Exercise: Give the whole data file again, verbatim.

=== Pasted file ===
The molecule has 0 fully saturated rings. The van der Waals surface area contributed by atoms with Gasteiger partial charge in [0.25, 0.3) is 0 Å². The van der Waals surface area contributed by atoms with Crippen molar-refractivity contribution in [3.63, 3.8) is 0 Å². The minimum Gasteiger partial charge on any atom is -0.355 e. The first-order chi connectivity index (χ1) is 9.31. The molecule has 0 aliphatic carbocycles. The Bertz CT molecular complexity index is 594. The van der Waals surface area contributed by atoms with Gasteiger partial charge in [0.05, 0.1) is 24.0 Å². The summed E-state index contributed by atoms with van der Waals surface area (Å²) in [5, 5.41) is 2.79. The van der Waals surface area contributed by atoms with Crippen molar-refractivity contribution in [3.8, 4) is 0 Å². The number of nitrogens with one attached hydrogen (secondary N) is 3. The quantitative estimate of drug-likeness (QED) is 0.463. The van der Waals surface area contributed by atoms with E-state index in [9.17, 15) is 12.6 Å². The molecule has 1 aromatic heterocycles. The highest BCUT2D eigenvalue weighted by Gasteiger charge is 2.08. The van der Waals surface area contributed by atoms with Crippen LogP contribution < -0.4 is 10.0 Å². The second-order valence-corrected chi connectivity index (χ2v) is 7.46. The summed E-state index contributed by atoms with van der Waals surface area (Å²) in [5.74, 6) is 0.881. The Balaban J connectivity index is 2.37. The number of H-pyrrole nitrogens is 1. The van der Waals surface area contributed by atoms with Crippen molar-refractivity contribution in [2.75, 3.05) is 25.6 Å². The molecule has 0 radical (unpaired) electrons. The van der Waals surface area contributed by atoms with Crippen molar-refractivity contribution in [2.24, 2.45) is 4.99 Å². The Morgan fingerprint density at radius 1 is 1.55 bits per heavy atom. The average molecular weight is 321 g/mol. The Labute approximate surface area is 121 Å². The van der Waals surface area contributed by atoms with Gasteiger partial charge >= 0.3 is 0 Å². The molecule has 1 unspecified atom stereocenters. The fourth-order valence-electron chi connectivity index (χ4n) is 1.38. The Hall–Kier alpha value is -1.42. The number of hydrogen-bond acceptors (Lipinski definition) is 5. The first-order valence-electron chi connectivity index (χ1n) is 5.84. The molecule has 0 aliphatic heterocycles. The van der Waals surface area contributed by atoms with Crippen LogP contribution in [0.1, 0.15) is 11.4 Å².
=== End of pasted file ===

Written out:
The molecule has 0 fully saturated rings. The van der Waals surface area contributed by atoms with Gasteiger partial charge in [0.25, 0.3) is 0 Å². The van der Waals surface area contributed by atoms with Crippen molar-refractivity contribution in [3.63, 3.8) is 0 Å². The minimum Gasteiger partial charge on any atom is -0.355 e. The first-order chi connectivity index (χ1) is 9.31. The molecule has 0 aliphatic carbocycles. The Bertz CT molecular complexity index is 594. The van der Waals surface area contributed by atoms with Gasteiger partial charge in [0.05, 0.1) is 24.0 Å². The summed E-state index contributed by atoms with van der Waals surface area (Å²) in [5, 5.41) is 2.79. The van der Waals surface area contributed by atoms with Crippen molar-refractivity contribution in [3.8, 4) is 0 Å². The number of nitrogens with one attached hydrogen (secondary N) is 3. The quantitative estimate of drug-likeness (QED) is 0.463. The van der Waals surface area contributed by atoms with E-state index in [9.17, 15) is 12.6 Å². The molecule has 1 aromatic heterocycles. The highest BCUT2D eigenvalue weighted by Gasteiger charge is 2.08. The van der Waals surface area contributed by atoms with Crippen LogP contribution < -0.4 is 10.0 Å². The second-order valence-corrected chi connectivity index (χ2v) is 7.46. The summed E-state index contributed by atoms with van der Waals surface area (Å²) in [5.74, 6) is 0.881. The Balaban J connectivity index is 2.37. The number of H-pyrrole nitrogens is 1. The van der Waals surface area contributed by atoms with Crippen molar-refractivity contribution in [2.75, 3.05) is 25.6 Å². The molecule has 0 radical (unpaired) electrons. The van der Waals surface area contributed by atoms with Crippen molar-refractivity contribution in [2.24, 2.45) is 4.99 Å². The Morgan fingerprint density at radius 1 is 1.55 bits per heavy atom. The average molecular weight is 321 g/mol. The Labute approximate surface area is 121 Å². The van der Waals surface area contributed by atoms with Gasteiger partial charge >= 0.3 is 0 Å². The molecule has 1 unspecified atom stereocenters. The fourth-order valence-electron chi connectivity index (χ4n) is 1.38. The Hall–Kier alpha value is -1.42. The number of hydrogen-bond acceptors (Lipinski definition) is 5. The first-order valence-electron chi connectivity index (χ1n) is 5.84. The molecule has 0 aliphatic heterocycles. The van der Waals surface area contributed by atoms with Crippen LogP contribution in [0.1, 0.15) is 11.4 Å².